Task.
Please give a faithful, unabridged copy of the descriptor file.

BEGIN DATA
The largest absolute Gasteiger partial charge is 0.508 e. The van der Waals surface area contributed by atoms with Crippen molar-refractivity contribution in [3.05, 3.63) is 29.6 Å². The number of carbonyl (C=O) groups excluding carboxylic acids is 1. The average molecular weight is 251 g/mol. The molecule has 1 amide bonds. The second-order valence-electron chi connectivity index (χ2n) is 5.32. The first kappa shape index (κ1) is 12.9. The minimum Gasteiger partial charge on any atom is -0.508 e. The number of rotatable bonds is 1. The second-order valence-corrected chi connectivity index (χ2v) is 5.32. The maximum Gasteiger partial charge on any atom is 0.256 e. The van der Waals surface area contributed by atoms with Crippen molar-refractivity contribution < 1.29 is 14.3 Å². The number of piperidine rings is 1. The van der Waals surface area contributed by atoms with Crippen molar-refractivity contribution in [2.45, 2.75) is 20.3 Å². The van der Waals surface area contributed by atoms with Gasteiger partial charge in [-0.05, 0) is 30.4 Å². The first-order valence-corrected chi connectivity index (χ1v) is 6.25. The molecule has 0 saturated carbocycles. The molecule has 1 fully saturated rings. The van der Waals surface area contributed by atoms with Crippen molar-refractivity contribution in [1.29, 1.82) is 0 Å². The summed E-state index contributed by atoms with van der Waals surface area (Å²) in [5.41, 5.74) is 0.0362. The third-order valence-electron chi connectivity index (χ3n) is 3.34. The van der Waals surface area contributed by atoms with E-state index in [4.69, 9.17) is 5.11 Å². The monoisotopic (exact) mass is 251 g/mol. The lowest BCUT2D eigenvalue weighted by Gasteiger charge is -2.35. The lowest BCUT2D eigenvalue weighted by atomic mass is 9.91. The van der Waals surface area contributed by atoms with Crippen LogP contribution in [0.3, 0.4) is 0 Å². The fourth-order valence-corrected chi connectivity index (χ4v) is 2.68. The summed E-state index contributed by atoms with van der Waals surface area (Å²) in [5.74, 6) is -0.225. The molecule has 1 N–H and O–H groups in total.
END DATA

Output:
The largest absolute Gasteiger partial charge is 0.508 e. The van der Waals surface area contributed by atoms with Crippen molar-refractivity contribution in [3.05, 3.63) is 29.6 Å². The number of carbonyl (C=O) groups excluding carboxylic acids is 1. The average molecular weight is 251 g/mol. The molecule has 1 amide bonds. The second-order valence-electron chi connectivity index (χ2n) is 5.32. The first kappa shape index (κ1) is 12.9. The minimum Gasteiger partial charge on any atom is -0.508 e. The number of rotatable bonds is 1. The second-order valence-corrected chi connectivity index (χ2v) is 5.32. The maximum Gasteiger partial charge on any atom is 0.256 e. The van der Waals surface area contributed by atoms with Crippen molar-refractivity contribution < 1.29 is 14.3 Å². The number of piperidine rings is 1. The van der Waals surface area contributed by atoms with Crippen molar-refractivity contribution in [2.45, 2.75) is 20.3 Å². The van der Waals surface area contributed by atoms with Gasteiger partial charge in [-0.05, 0) is 30.4 Å². The first-order valence-corrected chi connectivity index (χ1v) is 6.25. The molecule has 0 saturated carbocycles. The molecule has 1 fully saturated rings. The van der Waals surface area contributed by atoms with Crippen molar-refractivity contribution in [1.29, 1.82) is 0 Å². The summed E-state index contributed by atoms with van der Waals surface area (Å²) in [5.41, 5.74) is 0.0362. The third-order valence-electron chi connectivity index (χ3n) is 3.34. The van der Waals surface area contributed by atoms with E-state index in [4.69, 9.17) is 5.11 Å². The monoisotopic (exact) mass is 251 g/mol. The lowest BCUT2D eigenvalue weighted by Gasteiger charge is -2.35. The lowest BCUT2D eigenvalue weighted by atomic mass is 9.91. The van der Waals surface area contributed by atoms with Crippen LogP contribution in [0.3, 0.4) is 0 Å². The fourth-order valence-corrected chi connectivity index (χ4v) is 2.68. The summed E-state index contributed by atoms with van der Waals surface area (Å²) in [5.74, 6) is -0.225. The molecule has 1 N–H and O–H groups in total.